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Posts tagged with the category Existential Psychology Abroad

At the U.N. Conference.
Last week, I wrote about how even in death, social stigmas are alive and well. Since writing that piece, I’ve seen how death and dying—one of the two existential givens of human existence—are ripe for stigmatization when something goes wrong, such as psychological distress, or a plague like this current Ebola crisis. Today I...
China, 2010. I’m in a hotel room with Mark Yang in Shanghai. I’m sleeping, he’s on the phone. It the international existential humanistic conference, and I’m there as a speaker and listener prior to a few days detached to speak in Wuhan. Mark is my bunkmate to save costs. But he’s not just a speaker, but a combination...
Parador de Alarcón.
There was a time when I was ashamed to be Chinese, when I was defensive yet embarrassed in knowing next to nothing about being "Chinese." The spell probably snapped when my mentor told me, "Jung loved China," though I did nothing to hunt for crosslinks in the bifurcated streambeds of my psyche. But falling in step with the...
Photo by Miguel Virkkunen Carvalho.
In the beginning of October, I was lucky enough to participate in a two-day workshop with Dr. Kirk Schneider, here in Athens, Greece! It was organized by “gignesthai,” the Hellenic association for Existential Psychology. I’ll write to you about this experience, with my own little words and from where I stand today. Maybe if I...
The Alchemical Union.
What are the essential elements of brewing a good cup of coffee? Certainly, one needs the proper equipment. Yet, we all know that acquiring all the right equipment does not a barista make. Just as purchasing an expensive camera does not qualify one as a good photographer. It is only the beginning. The right tools for the right job, as they say. So...
Ving, right, poses with the author.
As I begin probing Ving for why it was that she is willing to make the sacrifice to become a better barista even after seven years of brewing endless cups of coffee for customers, I returned to the Chinese Taoist concept of wu-wei. Ving told me that she travelled to Taiwan to learn the techniques and know-how of what it took to become a good...
Rumba steps illustration by Aaron O'Reilly.
After learning about Ving’s decision, my friend Evone pointed out to me the beautiful paradox in Ving’s decision to “move forward by returning to the past/origin.” Exactly right, I thought to myself! This immediately reminded me of the vital importance of the basics and fundamentals when it comes to the practice of...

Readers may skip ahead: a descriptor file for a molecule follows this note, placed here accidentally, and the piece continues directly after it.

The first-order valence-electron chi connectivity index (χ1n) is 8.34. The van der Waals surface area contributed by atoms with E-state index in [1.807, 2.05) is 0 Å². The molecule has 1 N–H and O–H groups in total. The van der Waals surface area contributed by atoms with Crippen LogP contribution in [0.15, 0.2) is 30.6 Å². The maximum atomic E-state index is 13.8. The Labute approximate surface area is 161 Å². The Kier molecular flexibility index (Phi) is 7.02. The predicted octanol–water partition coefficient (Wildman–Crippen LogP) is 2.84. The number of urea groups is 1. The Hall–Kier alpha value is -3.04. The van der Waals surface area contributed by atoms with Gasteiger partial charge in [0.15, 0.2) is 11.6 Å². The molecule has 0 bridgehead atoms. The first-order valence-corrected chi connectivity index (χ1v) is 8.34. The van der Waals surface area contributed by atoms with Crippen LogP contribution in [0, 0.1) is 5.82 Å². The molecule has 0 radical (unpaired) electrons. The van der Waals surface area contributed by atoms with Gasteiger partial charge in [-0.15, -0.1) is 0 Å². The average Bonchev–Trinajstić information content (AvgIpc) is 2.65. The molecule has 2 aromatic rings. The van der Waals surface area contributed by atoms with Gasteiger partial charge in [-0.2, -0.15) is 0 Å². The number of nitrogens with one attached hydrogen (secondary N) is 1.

The human solidarity that I envisage is not a global uniformity but unity in diversity. We must learn to appreciate and tolerate pluralities, multiplicities, cultural differences. (Gadamer in Pantham, 1992, p. 132) The realities of globalization and multicultural omnipresence initiated a socio-economic and political demand for the inclusion of the...
Time flies, which is another way of expressing the existential givens of transience and impermanence, the basic tenets of Buddhism. I mouth this to myself whenever I encounter the changes that are ubiquitous and unavoidable in China and parts of Southeast Asia. Many of the coastal big cities in China are founded on the backs of migrant workers....
Photo by Robert G. McInerney.
"I want the world to recognize, with me, the open door of consciousness." -- Frantz Fanon I was recently in the Tuscany region of Italy exploring the ancient walled-in cities (Volterra, San Gimignano). They are astonishing for many reasons, and despite the distracting and rampant tourism in some of them (many little stores sell Pinocchio...
Photo by Enver Rahmanov.
Why practice cultivating compassion? Is it just another fad? I had the privilege of spending three days with the Dalai Lama earlier this year. Whenever, I have met him over the past five years, I am moved by his presence, his humility, his humor and his compassion. His message is simple and direct. It is a message of cultivating loving-kindness,...
Illustration by Carlo Benini.
I am five years old, staring outside at the puddles of 47th Avenue after a summer thunderstorm. The rain penetrates our pine front door, moistening the wood around the small rectangular windows. The musty smell of the wood attracts me. I stand uncomfortably on the tips of my toes so my mouth reaches the wet wood. I bare my little teeth and chew....